Nissan's Cabstar is short on finesse but long on practicality. Steve Walker checks it out
Ten Second Review
It might be a little rough around the edges but you can't deny the Nissan Cabstar is great at its job. An ultra-tight turning circle and good all-round visibility make it a dab hand at moving heavy loads into tight spaces. Likewise, the engine and gearbox can be found lacking on the open road but both are just what you need in the in the Cabstar's native urban environment.
There's something refreshing about a vehicle that bypasses the airy-fairy stuff that's increasingly prevalent in the modern automotive industry. Nissan's Cabstar has always been a prime example, a complete stranger to soft-touch materials, integrated control systems and retro design concepts. It's built to do a demanding job and if it assaults your eardrums and puts your breakfast through the spin cycle in the process, you'll just have get over it. The latest model was designed to be easier to live with but you just know it's still going to be a tough customer at heart. The qualities that make a product excel at one thing often make it borderline useless at something else. In the same way that you wouldn't use your iPod to stir your tea in the morning, you wouldn't try to drive a Lamborghini Gallardo across a ploughed field. You can have a highly evolved piece of design that's beautifully fit for purpose but take it away from its area of specialisation and it may start to flounder. Like the Lamborghini, a vehicle created for the express purpose of looking sexy and going quickly, Nissan's Cabstar is built for a clearly defined role. Use it for moving dirty and/or heavy cargo over short distances in areas where space is at a premium and there's little to beat it. In some other respects it can seem a little uncouth.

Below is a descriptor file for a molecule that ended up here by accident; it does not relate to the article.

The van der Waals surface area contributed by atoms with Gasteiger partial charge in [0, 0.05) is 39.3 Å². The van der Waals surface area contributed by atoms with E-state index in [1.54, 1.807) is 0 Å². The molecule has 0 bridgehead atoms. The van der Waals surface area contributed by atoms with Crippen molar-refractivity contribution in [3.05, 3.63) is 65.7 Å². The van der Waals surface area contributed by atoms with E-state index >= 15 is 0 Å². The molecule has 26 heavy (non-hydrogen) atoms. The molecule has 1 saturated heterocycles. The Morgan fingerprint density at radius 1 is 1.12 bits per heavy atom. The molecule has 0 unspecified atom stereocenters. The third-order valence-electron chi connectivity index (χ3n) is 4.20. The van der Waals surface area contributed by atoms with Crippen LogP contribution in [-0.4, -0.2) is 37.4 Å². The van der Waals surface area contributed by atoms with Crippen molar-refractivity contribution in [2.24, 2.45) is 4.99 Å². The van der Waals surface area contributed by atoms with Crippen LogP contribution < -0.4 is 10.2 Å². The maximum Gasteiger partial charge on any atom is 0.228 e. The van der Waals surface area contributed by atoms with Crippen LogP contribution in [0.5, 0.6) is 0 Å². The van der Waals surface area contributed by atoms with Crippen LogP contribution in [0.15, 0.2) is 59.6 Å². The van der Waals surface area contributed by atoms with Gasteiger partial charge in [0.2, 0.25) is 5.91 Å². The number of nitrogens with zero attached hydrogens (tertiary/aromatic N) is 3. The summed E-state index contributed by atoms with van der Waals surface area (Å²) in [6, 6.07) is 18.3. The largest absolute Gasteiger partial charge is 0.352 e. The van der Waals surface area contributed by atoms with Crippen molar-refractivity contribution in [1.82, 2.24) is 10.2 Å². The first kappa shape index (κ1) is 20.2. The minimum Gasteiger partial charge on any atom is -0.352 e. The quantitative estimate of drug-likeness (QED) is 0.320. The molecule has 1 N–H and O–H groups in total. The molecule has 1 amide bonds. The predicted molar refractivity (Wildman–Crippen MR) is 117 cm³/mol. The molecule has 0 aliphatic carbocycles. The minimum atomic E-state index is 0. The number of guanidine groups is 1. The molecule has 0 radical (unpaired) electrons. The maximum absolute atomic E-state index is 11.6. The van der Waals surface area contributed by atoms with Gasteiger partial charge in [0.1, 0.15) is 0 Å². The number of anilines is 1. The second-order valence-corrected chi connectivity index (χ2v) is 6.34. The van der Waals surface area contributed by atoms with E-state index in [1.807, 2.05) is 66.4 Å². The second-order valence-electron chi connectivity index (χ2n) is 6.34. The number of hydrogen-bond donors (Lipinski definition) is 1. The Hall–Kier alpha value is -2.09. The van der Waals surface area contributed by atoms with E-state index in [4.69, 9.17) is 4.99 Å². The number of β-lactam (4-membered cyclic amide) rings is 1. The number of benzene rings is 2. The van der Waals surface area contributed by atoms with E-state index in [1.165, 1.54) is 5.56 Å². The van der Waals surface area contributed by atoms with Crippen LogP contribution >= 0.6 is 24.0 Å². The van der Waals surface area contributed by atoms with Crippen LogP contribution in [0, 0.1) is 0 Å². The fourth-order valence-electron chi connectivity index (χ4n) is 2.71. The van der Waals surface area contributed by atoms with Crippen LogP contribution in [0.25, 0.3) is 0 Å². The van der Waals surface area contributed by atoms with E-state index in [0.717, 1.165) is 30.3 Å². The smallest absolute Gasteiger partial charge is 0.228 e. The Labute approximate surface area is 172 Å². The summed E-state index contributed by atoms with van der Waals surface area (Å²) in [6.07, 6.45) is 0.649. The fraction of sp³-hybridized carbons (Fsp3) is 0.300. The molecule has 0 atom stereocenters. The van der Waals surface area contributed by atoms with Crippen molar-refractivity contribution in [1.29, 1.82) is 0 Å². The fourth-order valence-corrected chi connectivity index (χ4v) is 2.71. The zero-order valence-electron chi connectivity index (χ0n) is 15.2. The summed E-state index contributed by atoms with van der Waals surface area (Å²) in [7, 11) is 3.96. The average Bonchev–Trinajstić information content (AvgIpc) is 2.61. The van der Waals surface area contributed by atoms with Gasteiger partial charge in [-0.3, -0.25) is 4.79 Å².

Power in the Cabstar comes from one of two common-rail diesel engines, both Euro 4 compatible. The 2.5-litre unit comes in 110 and 130bhp form while the 3.0-litre option generates 150bhp and in all cases, power is directed to the rear wheels. The power outputs might look meagre on paper for a vehicle that can carry as much as 1,500kg but the Cabstar isn't built for speed and its engines are tuned for torque. You get 250, 270 and 350Nm respectively from the three powerplants and the torque curves are flat so the shove you need to get a fully-laden Cabstar moving is on tap even at low revs. The engine is hard at work just below where you sit in the vehicle. It clatters and wheezes away in the background but noise levels aren't too bad at all. The latest Cabstar benefits greatly from a revised gearbox. The set-up in the old model, for reasons best known to Nissan, had reverse gear where first should be and visa versa. This opened up a wealth of opportunities for embarrassing accidents if you were new to the Cabstar but the current 'box is conventional in layout and usefully smoother. 1st and 2nd gears are very short to get you off the line and make sure the truck doesn't flounder on steep gradients but once you get the hang of it, you can spirit the Cabstar along at quite a lick. It will lift an outside front wheel under hard cornering and you feel like you're going rather faster than you actually are with nothing but the windscreen in front of you but these factors can be put down as inbuilt safety features, encouraging hot shoe drivers to slow down a bit. The ride quality has improved on the Cabstar which uses independent front suspension but don't get your hopes up. The experience on poor surfaces is now merely like riding a mechanical bull whereas the old model could have served as a training vehicle for those planning a crossing of the Southern Ocean by lilo. The rigid rear axle is partly to blame here but it does allow the Cabstar to take those large payloads and the rear wheels put the engine's power down without any problems.
Design and Build